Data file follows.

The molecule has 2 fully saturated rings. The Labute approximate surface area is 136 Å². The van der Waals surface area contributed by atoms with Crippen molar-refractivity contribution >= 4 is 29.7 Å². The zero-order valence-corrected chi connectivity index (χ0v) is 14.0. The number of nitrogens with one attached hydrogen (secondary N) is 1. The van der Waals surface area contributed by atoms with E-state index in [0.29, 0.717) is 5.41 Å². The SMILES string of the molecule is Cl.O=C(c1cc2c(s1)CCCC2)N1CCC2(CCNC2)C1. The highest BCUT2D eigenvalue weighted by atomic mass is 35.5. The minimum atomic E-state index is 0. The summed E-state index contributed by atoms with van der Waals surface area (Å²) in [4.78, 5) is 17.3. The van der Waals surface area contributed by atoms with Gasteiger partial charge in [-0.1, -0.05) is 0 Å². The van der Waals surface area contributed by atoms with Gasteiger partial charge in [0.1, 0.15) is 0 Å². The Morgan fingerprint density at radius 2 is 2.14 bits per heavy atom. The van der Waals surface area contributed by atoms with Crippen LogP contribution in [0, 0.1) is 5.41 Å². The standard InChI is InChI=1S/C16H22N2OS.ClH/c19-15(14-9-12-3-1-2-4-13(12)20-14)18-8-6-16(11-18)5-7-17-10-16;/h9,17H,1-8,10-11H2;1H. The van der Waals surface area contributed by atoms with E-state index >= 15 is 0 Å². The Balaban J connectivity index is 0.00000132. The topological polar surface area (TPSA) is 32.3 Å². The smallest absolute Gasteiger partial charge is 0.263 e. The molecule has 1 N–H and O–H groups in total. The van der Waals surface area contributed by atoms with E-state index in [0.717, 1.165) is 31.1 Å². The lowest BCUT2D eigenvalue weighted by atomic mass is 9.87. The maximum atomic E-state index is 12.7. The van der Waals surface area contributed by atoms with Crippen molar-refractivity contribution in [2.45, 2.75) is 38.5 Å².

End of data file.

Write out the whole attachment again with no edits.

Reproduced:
The molecule has 2 fully saturated rings. The Labute approximate surface area is 136 Å². The van der Waals surface area contributed by atoms with Crippen molar-refractivity contribution >= 4 is 29.7 Å². The zero-order valence-corrected chi connectivity index (χ0v) is 14.0. The number of nitrogens with one attached hydrogen (secondary N) is 1. The van der Waals surface area contributed by atoms with E-state index in [0.29, 0.717) is 5.41 Å². The SMILES string of the molecule is Cl.O=C(c1cc2c(s1)CCCC2)N1CCC2(CCNC2)C1. The highest BCUT2D eigenvalue weighted by atomic mass is 35.5. The minimum atomic E-state index is 0. The summed E-state index contributed by atoms with van der Waals surface area (Å²) in [4.78, 5) is 17.3. The van der Waals surface area contributed by atoms with Gasteiger partial charge in [-0.1, -0.05) is 0 Å². The van der Waals surface area contributed by atoms with Gasteiger partial charge in [0.1, 0.15) is 0 Å². The Morgan fingerprint density at radius 2 is 2.14 bits per heavy atom. The van der Waals surface area contributed by atoms with Crippen LogP contribution in [0, 0.1) is 5.41 Å². The standard InChI is InChI=1S/C16H22N2OS.ClH/c19-15(14-9-12-3-1-2-4-13(12)20-14)18-8-6-16(11-18)5-7-17-10-16;/h9,17H,1-8,10-11H2;1H. The van der Waals surface area contributed by atoms with E-state index >= 15 is 0 Å². The Balaban J connectivity index is 0.00000132. The topological polar surface area (TPSA) is 32.3 Å². The smallest absolute Gasteiger partial charge is 0.263 e. The molecule has 1 N–H and O–H groups in total. The van der Waals surface area contributed by atoms with E-state index in [0.717, 1.165) is 31.1 Å². The lowest BCUT2D eigenvalue weighted by atomic mass is 9.87. The maximum atomic E-state index is 12.7. The van der Waals surface area contributed by atoms with Crippen molar-refractivity contribution in [2.45, 2.75) is 38.5 Å².